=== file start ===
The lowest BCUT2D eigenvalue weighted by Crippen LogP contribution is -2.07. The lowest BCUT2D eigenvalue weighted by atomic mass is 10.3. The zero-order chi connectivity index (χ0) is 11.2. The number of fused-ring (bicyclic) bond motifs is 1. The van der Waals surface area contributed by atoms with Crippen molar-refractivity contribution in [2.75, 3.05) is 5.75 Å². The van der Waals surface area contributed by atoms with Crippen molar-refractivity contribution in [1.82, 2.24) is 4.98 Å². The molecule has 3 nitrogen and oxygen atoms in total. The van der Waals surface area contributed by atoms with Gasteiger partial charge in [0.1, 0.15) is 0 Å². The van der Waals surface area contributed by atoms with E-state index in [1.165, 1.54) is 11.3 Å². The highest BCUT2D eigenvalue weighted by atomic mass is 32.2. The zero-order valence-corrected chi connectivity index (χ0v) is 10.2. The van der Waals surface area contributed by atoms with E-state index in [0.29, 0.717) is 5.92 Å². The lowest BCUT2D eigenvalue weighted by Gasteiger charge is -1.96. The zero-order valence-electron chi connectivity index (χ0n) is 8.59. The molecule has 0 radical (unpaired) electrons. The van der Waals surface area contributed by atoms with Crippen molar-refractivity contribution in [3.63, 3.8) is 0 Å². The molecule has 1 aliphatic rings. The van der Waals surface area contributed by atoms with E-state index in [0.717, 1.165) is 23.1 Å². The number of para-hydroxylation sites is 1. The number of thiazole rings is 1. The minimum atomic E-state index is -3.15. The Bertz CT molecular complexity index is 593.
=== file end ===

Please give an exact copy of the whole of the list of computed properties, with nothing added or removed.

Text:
The lowest BCUT2D eigenvalue weighted by Crippen LogP contribution is -2.07. The lowest BCUT2D eigenvalue weighted by atomic mass is 10.3. The zero-order chi connectivity index (χ0) is 11.2. The number of fused-ring (bicyclic) bond motifs is 1. The van der Waals surface area contributed by atoms with Crippen molar-refractivity contribution in [2.75, 3.05) is 5.75 Å². The van der Waals surface area contributed by atoms with Crippen molar-refractivity contribution in [1.82, 2.24) is 4.98 Å². The molecule has 3 nitrogen and oxygen atoms in total. The van der Waals surface area contributed by atoms with Gasteiger partial charge in [0.1, 0.15) is 0 Å². The van der Waals surface area contributed by atoms with E-state index in [1.165, 1.54) is 11.3 Å². The highest BCUT2D eigenvalue weighted by atomic mass is 32.2. The zero-order valence-corrected chi connectivity index (χ0v) is 10.2. The van der Waals surface area contributed by atoms with E-state index in [0.29, 0.717) is 5.92 Å². The lowest BCUT2D eigenvalue weighted by Gasteiger charge is -1.96. The zero-order valence-electron chi connectivity index (χ0n) is 8.59. The molecule has 0 radical (unpaired) electrons. The van der Waals surface area contributed by atoms with Crippen molar-refractivity contribution in [3.63, 3.8) is 0 Å². The molecule has 1 aliphatic rings. The van der Waals surface area contributed by atoms with E-state index in [0.717, 1.165) is 23.1 Å². The number of para-hydroxylation sites is 1. The number of thiazole rings is 1. The minimum atomic E-state index is -3.15. The Bertz CT molecular complexity index is 593.